I don't recall his exact response, but it seemed to me to make
two points:

i) it was more than a _simple_ tautology in the sense that it
embodied particular historical and conceptual understandings about
the wage.  For example, the proposition that the money wage
rate was, especially in the short-run, fixed was based on the
Keynesian idea that money wages are "sticky."

ii) it _was_ a tautology but tautologies have legitimate uses in
political economy.

I'll grant him i).



I'm wondering if we could have a discussion on  *what, if any, are
the legitimate uses of tautologies in political economy?*

Can any of you, including David, explain _when_ it is appropriate
to base theoretical understandings on tautologies and _when_ it is


Now, I return to the context that this issue came up for David
in  *teaching* intermediate macroeconomics.

I'll grant that it is a legitimate and important point to make in the
classroom in order to explain the meaning of  inflation for workers
under varying conditions.  I'll even grant that David's paper describes
what I take to be a *historical pattern*.  I think it's especially true
during high inflationary periods -- e.g. his graphs could be used
to suggest why in the US in the 1970's, more and more working
class families had two income earners rather than one.  (Of course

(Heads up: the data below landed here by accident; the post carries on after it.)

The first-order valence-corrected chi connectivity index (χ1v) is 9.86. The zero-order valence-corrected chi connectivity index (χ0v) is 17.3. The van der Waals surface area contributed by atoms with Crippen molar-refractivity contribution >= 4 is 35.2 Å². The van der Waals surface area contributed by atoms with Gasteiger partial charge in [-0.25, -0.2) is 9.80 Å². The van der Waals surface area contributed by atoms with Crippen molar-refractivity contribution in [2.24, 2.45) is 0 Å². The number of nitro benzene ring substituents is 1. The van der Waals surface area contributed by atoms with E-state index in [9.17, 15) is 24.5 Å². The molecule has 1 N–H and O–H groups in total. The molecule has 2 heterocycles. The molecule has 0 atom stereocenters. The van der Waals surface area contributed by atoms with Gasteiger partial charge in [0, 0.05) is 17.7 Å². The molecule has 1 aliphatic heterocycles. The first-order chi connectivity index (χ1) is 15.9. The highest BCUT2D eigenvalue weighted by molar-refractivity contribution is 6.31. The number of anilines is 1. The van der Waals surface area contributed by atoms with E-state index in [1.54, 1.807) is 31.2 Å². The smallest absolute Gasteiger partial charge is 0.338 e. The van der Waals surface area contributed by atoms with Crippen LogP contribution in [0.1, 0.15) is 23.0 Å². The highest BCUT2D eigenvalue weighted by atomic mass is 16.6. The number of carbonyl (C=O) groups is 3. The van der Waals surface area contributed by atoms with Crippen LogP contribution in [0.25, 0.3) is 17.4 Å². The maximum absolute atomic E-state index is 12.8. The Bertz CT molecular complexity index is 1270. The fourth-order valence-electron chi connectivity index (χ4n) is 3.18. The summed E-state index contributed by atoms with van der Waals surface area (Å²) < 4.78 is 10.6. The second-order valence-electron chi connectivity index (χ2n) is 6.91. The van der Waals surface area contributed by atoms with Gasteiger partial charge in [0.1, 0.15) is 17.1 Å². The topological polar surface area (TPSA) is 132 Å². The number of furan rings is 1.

it's not the whole explanation.  I'm sure DL would agree.  But, it
is a large part of the story.)

What really confuses  me, though, is that David said that when
he presented his graphs in the classroom to make this point,
his students really *appreciated* the graphs.  This made me think:
what kind of students does DL teach?

I can tell you that my students *strongly* prefer that I keep
the graphs presented in the classroom to a minimum.  Indeed,
when graphs are drawn -- no matter how well explained by the
instructor -- there are always some students whose eyes
glaze over.  They can think logically, no doubt.  But they are
not used to and don't generally like graphs.

Well, of course, you have to have _some_ graphs when teaching
economics, but were equations and graphs really needed for
DL to forcefully make the point in the classroom that he wanted
to make?  I don't see why.  After all,  any relationship that can
be expressed graphically can also be expressed orally and verbally.
And, in this case, I think that his point could have been made
easier *without* graphs.

So,  it makes me wonder:  is there something wrong with his
students or mine; is his teaching too graph-intensive or is my teaching
not graph-intensive enough?



Are elegant graphics really needed to explain tautologies?

What other tautologies are *taught* in the economics classroom?

What are examples of legitimate tautologies advanced by Marx
in his presentation in _Capital_?

What are examples of legitimate tautologies advanced by Marxians
in the presentation of political economy?

Do we all teach what a tautology is in the classroom?  What do we
say?  In particular, what do we tell students about the legitimate
(?)  *uses of* tautologies in economic theory?

In solidarity, Jerry